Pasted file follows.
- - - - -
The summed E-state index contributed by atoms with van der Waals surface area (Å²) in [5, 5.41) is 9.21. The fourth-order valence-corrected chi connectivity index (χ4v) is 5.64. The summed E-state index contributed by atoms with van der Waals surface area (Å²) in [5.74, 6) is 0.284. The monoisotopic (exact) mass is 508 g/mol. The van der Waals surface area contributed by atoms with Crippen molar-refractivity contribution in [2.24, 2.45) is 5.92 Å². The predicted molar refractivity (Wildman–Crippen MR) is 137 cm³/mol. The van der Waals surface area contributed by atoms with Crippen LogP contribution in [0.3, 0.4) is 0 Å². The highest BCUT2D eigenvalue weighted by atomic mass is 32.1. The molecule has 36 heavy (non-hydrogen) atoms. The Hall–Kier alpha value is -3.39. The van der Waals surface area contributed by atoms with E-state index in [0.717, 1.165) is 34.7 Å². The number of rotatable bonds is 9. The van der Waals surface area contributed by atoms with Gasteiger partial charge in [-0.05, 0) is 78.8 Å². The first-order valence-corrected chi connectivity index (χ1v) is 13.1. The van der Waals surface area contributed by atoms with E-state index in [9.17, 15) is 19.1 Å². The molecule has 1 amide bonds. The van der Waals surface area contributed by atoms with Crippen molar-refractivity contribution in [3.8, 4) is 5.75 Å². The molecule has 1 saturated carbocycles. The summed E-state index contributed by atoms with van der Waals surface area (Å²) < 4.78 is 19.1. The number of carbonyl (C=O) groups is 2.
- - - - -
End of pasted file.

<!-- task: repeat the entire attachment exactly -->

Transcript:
The summed E-state index contributed by atoms with van der Waals surface area (Å²) in [5, 5.41) is 9.21. The fourth-order valence-corrected chi connectivity index (χ4v) is 5.64. The summed E-state index contributed by atoms with van der Waals surface area (Å²) in [5.74, 6) is 0.284. The monoisotopic (exact) mass is 508 g/mol. The van der Waals surface area contributed by atoms with Crippen molar-refractivity contribution in [2.24, 2.45) is 5.92 Å². The predicted molar refractivity (Wildman–Crippen MR) is 137 cm³/mol. The van der Waals surface area contributed by atoms with Crippen LogP contribution in [0.3, 0.4) is 0 Å². The highest BCUT2D eigenvalue weighted by atomic mass is 32.1. The molecule has 36 heavy (non-hydrogen) atoms. The Hall–Kier alpha value is -3.39. The van der Waals surface area contributed by atoms with E-state index in [0.717, 1.165) is 34.7 Å². The number of rotatable bonds is 9. The van der Waals surface area contributed by atoms with Gasteiger partial charge in [-0.05, 0) is 78.8 Å². The first-order valence-corrected chi connectivity index (χ1v) is 13.1. The van der Waals surface area contributed by atoms with E-state index in [9.17, 15) is 19.1 Å². The molecule has 1 amide bonds. The van der Waals surface area contributed by atoms with Crippen molar-refractivity contribution in [3.8, 4) is 5.75 Å². The molecule has 1 saturated carbocycles. The summed E-state index contributed by atoms with van der Waals surface area (Å²) < 4.78 is 19.1. The number of carbonyl (C=O) groups is 2.